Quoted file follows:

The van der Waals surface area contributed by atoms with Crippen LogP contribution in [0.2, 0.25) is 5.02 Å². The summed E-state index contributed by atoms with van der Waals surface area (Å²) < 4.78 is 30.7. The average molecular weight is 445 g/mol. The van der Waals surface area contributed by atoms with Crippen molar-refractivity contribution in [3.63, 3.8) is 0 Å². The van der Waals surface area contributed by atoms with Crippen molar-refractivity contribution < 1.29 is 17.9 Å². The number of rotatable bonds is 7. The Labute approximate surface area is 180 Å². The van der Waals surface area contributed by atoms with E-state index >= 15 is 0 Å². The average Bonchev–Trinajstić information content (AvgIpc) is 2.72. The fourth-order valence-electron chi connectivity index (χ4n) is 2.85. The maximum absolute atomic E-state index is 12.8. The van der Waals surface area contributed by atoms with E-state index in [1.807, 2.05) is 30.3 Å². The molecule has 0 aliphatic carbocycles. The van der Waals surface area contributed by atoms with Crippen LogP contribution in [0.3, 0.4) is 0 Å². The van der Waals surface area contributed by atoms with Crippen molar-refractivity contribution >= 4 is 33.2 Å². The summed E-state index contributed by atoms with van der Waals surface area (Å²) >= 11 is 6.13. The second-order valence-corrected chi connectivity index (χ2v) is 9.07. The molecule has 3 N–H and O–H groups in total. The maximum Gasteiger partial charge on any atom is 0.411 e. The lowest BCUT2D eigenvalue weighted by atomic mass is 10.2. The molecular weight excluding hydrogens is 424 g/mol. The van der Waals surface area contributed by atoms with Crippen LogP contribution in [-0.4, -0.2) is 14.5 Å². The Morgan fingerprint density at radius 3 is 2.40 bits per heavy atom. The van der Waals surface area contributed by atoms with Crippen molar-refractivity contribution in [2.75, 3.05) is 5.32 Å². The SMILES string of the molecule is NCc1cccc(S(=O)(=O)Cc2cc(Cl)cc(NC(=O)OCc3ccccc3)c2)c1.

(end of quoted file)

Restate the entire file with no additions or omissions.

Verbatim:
The van der Waals surface area contributed by atoms with Crippen LogP contribution in [0.2, 0.25) is 5.02 Å². The summed E-state index contributed by atoms with van der Waals surface area (Å²) < 4.78 is 30.7. The average molecular weight is 445 g/mol. The van der Waals surface area contributed by atoms with Crippen molar-refractivity contribution in [3.63, 3.8) is 0 Å². The van der Waals surface area contributed by atoms with Crippen molar-refractivity contribution < 1.29 is 17.9 Å². The number of rotatable bonds is 7. The Labute approximate surface area is 180 Å². The van der Waals surface area contributed by atoms with E-state index >= 15 is 0 Å². The average Bonchev–Trinajstić information content (AvgIpc) is 2.72. The fourth-order valence-electron chi connectivity index (χ4n) is 2.85. The maximum absolute atomic E-state index is 12.8. The van der Waals surface area contributed by atoms with E-state index in [1.807, 2.05) is 30.3 Å². The molecule has 0 aliphatic carbocycles. The van der Waals surface area contributed by atoms with Crippen LogP contribution in [0.3, 0.4) is 0 Å². The van der Waals surface area contributed by atoms with Crippen molar-refractivity contribution >= 4 is 33.2 Å². The summed E-state index contributed by atoms with van der Waals surface area (Å²) >= 11 is 6.13. The second-order valence-corrected chi connectivity index (χ2v) is 9.07. The molecule has 3 N–H and O–H groups in total. The maximum Gasteiger partial charge on any atom is 0.411 e. The lowest BCUT2D eigenvalue weighted by atomic mass is 10.2. The molecular weight excluding hydrogens is 424 g/mol. The van der Waals surface area contributed by atoms with Crippen LogP contribution in [-0.4, -0.2) is 14.5 Å². The Morgan fingerprint density at radius 3 is 2.40 bits per heavy atom. The van der Waals surface area contributed by atoms with Crippen molar-refractivity contribution in [2.75, 3.05) is 5.32 Å². The SMILES string of the molecule is NCc1cccc(S(=O)(=O)Cc2cc(Cl)cc(NC(=O)OCc3ccccc3)c2)c1.